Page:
DTP - Share it

The one thing that is always overlooked, when someone tries to secure a network, is the user side. It is rare to see a DMZ network, that is protected by a firewall from the users. The general idea is that if you are an internal user, you have legitimate access to the servers, so there is no need to protect them from you. In this article we will discuss a frequently overlooked feature of Cisco switches called DTP, we will explain why is it dangerous and what are the steps to disable it.

In some rare occasions, the IT security people have done their job right and limited the access from internal users to the servers in the internal or external DMZ. This ofcourse will make it harder for a penetration tester to find something interesting to put in the report. Only if he could jump in the VLAN with the servers, so there is no firewall in the way …


Well, maybe it is time to look at the Layer 2 side of the network. You might happen to know that by default Cisco switches don’t put their ports in access mode, with the idea that if you happen to connect two switches, they can automatically reconfigure the ports that connect them in trunk mode, so you can share VLANs between them. The proprietary protocol that negotiates that is called DTP, which stands for Dynamic Trunking Protocol.

Yersinia is a network tool designed to take advantage of some weaknesses or misconfiguration in different network protocols (STP, CDP, DTP, DHCP, HSRP, ISL, VTP). Lets try it out:
$ sudo yersinia -I
Just remember to maximize your console window in case that you use KDE or GNOME or something else, as yersinia will refuse to start if the window is too small. You can use the F1 to F10 keys to cycle through the different windows and each window shows information for a specific protocol, if it is detected to be enabled on the network. In our example we will focus on the DTP window and we’ll hope that we see some activity there. If this is the case, we will see some lines with ACCESS/DESIRABLE in them, which represents the current state of the port.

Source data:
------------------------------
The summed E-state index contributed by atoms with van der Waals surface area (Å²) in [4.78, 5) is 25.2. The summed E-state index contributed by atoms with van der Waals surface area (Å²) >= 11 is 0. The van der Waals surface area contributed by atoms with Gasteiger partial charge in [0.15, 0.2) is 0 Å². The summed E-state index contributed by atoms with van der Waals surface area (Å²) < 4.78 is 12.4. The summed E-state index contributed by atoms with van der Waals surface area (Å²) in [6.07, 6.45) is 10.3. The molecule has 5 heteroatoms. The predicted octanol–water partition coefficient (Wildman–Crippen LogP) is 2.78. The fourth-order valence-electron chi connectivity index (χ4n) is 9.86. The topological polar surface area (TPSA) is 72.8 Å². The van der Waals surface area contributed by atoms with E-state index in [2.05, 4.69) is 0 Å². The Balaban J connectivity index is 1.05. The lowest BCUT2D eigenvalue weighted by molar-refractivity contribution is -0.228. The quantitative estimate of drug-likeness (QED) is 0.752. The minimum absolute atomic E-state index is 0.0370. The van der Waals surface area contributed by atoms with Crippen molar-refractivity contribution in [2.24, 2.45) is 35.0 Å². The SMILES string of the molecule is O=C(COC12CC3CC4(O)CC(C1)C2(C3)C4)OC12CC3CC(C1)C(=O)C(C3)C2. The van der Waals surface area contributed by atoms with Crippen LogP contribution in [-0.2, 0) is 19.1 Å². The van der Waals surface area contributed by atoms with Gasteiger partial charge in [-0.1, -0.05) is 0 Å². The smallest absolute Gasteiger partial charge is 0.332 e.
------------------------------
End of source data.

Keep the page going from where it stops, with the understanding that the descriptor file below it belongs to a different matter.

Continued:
All we need to do now is to press ‘x‘ to execute an attack and select ‘1‘ in order to try and enable trunking. If you see a couple of lines with ‘TRUNK/DESIRABLE‘ this most probably means that the attack is successful. Now if you go to the 802.1Q window, you should be able to see all the VLANs that are enabled on the switch and even the IP ranges that are used in them. After that joining a VLAN is trivial:

$ sudo modprobe 8021q
$ sudo vconfig add eth0 4
$ sudo ifconfig eth0.4 netmask up

In this example ‘8021q’ is the module that enables vlan support in Linux, ‘4’ is the VLAN number and ‘’ is the IP address assigned. Just remember that you need to leave yersinia running, in order to keep the port in trunk mode.


The solution of this problem is actually quite simple – just put all client ports in access mode. The following commands executed for every client port will do just that:

# switchport mode access
# switchport access vlan x
# switchport nonegotiate

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